GSA Connects 2021 in Portland, Oregon

Paper No. 93-11
Presentation Time: 9:00 AM-1:00 PM


MICHELSON, Andrew1, ABBATI, Emily2, GAHLOD, Shekhar1, GERSTLER, Kaitlyn3, MORGAN, Justin1, RIOS, Pablo1, ROSE, Griffin3, STREET, Christian1 and WITTMER, Jacalyn3, (1)Science Department, SUNY Maritime College, 6 Pennyfield Ave, Bronx, NY 10465-4127, (2)Geneseo, (3)Geological Sciences, SUNY Geneseo, 1 College Circle, Geneseo, NY 14454

Conesus Lake, the western-most of New York’s Finger Lakes, experienced cultural eutrophication in the mid-late twentieth century. Beginning in 1999, stakeholders have made a concerted effort to reduce nutrient loading. This has resulted in Conesus overcoming its 2002 listing as phosphorus impaired and its 2006 listing as oxygen impaired and today Conesus’ trophic status is mesotrophic. In order to determine if ongoing remediation efforts recreated pre-European ecosystem states, it is necessary to consult the geohistorical record. This study uses ostracodes, microscopic crustaceans with calcified shells, as sentinels of trophic changes extending from prior to European settlement to current remediation.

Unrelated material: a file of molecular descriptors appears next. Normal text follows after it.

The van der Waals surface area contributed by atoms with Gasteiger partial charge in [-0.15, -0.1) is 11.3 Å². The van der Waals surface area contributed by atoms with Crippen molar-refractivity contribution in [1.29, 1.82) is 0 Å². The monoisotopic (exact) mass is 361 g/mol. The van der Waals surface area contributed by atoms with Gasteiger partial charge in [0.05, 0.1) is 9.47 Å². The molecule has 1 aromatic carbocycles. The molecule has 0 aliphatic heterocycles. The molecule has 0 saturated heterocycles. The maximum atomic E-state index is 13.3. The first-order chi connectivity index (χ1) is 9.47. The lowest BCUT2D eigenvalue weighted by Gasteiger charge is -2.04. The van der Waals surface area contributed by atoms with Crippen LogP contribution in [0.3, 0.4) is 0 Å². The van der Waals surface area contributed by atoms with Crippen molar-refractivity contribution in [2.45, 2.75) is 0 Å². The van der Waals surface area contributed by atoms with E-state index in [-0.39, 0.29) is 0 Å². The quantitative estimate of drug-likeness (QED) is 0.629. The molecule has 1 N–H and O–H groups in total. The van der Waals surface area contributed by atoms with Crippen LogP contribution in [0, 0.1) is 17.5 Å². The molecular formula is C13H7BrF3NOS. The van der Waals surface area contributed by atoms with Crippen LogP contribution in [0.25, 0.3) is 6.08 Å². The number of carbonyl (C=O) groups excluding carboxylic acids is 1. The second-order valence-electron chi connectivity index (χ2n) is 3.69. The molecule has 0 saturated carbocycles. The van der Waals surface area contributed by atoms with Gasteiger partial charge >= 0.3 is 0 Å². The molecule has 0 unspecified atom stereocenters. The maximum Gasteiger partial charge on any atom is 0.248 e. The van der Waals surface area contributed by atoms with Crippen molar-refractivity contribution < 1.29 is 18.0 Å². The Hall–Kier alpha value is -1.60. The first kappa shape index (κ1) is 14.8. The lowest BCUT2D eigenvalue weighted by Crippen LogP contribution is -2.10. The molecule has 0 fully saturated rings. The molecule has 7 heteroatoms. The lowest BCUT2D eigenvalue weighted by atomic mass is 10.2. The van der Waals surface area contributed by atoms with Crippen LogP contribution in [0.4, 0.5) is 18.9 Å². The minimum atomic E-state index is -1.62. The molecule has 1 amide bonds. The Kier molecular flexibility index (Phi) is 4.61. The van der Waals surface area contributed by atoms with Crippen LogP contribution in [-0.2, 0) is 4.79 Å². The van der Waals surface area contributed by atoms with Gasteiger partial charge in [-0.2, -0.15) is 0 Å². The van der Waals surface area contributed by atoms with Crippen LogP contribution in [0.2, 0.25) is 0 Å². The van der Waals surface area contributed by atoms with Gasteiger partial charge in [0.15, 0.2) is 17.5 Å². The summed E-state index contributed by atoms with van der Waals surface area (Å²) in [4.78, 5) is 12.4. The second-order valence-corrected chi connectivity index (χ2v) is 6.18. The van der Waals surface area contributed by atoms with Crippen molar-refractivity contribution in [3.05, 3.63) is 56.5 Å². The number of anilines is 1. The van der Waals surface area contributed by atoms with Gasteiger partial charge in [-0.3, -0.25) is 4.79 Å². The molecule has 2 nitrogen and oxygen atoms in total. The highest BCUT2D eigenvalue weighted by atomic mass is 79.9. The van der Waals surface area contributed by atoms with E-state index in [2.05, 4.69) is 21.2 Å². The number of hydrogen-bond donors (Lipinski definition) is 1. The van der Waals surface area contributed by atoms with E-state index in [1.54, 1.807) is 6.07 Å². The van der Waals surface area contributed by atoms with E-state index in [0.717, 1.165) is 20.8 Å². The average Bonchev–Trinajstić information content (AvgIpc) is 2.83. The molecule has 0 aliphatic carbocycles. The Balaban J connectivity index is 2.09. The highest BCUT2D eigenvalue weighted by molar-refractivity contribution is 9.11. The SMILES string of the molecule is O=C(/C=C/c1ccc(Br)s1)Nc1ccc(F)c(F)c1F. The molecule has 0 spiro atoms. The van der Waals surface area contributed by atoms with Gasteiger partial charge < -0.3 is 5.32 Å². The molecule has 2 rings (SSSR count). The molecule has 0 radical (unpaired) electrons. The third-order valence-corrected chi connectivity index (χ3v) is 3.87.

Two sediment cores were taken one from shallow waters in the north and south basins of Conesus Lake. Both sediment cores comprise more than 1.5 m of sediment. Based on previous studies, we estimate these sedimentary archives extend to the early eighteenth century, prior to permanent European settlement in the late eighteenth century.

Six species were observed in the sedimentary archives. Three species of Candona display large changes in relative abundance towards the top of both cores with Ca. ohioensis and Ca. elliptica declining towards the core-tops, while Ca. candida increases towards the core-tops. Two other species, Cypridoposis vidua and Darwinula stevensoni, also increase towards the core-tops, while Limnocythere verrucosa declines in the most recent sediments. Of the three species abundant in recent sediments, Ca. candida and Cy. vidua, were also elevated in the oldest sediments. Additionally, Ca. ohioensis and Ca. elliptica were present at low abundances in the oldest sediments and peak in abundance from 50 cm to 10 cm below the core-tops before declining. Thus, Ca. candida and Cy. vidua may be indicators of mesotrophic conditions, while Ca. ohioensis and Ca. elliptica may indicate eutrophic conditions. Future radiometric dating of sedimentary archives will allow more robust assignments of ostracodes as trophic indicators. Monitoring of live ostracodes can be used to indicate Conesus’s trophic state, while the return of Ca. candida and Cy. vidua to high abundance shows ongoing remediation has recreated a pre-European ecosystem state.

  • Michelson et al 2021 GSA Conesus Ostracodes.pdf (1.0 MB)